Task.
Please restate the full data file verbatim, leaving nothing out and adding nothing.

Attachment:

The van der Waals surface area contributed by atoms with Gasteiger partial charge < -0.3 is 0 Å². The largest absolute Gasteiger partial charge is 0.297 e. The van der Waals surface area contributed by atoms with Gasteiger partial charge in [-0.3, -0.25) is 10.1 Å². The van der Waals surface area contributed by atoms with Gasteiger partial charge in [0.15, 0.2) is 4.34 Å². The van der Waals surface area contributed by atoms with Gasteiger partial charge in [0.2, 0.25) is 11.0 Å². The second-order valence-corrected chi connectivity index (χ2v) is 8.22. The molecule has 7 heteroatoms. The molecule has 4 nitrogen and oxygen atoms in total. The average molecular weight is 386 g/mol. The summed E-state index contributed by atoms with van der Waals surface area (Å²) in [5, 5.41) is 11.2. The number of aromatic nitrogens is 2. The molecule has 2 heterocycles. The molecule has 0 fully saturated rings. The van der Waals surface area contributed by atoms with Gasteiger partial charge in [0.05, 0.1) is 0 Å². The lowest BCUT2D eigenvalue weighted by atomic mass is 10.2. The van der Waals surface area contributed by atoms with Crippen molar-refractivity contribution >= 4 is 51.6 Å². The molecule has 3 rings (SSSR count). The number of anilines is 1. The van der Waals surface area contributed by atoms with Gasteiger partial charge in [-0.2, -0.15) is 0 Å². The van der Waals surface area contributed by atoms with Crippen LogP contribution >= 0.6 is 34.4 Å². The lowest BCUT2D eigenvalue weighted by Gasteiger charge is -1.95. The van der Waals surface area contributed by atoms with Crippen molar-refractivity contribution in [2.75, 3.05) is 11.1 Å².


The van der Waals surface area contributed by atoms with Gasteiger partial charge < -0.3 is 0 Å². The largest absolute Gasteiger partial charge is 0.297 e. The van der Waals surface area contributed by atoms with Gasteiger partial charge in [-0.3, -0.25) is 10.1 Å². The van der Waals surface area contributed by atoms with Gasteiger partial charge in [0.15, 0.2) is 4.34 Å². The van der Waals surface area contributed by atoms with Gasteiger partial charge in [0.2, 0.25) is 11.0 Å². The second-order valence-corrected chi connectivity index (χ2v) is 8.22. The molecule has 7 heteroatoms. The molecule has 4 nitrogen and oxygen atoms in total. The average molecular weight is 386 g/mol. The summed E-state index contributed by atoms with van der Waals surface area (Å²) in [5, 5.41) is 11.2. The number of aromatic nitrogens is 2. The molecule has 2 heterocycles. The molecule has 0 fully saturated rings. The van der Waals surface area contributed by atoms with Gasteiger partial charge in [0.05, 0.1) is 0 Å². The lowest BCUT2D eigenvalue weighted by atomic mass is 10.2. The van der Waals surface area contributed by atoms with Crippen molar-refractivity contribution >= 4 is 51.6 Å². The molecule has 3 rings (SSSR count). The number of anilines is 1. The van der Waals surface area contributed by atoms with Gasteiger partial charge in [-0.2, -0.15) is 0 Å². The van der Waals surface area contributed by atoms with Crippen LogP contribution >= 0.6 is 34.4 Å². The lowest BCUT2D eigenvalue weighted by Gasteiger charge is -1.95. The van der Waals surface area contributed by atoms with Crippen molar-refractivity contribution in [2.75, 3.05) is 11.1 Å².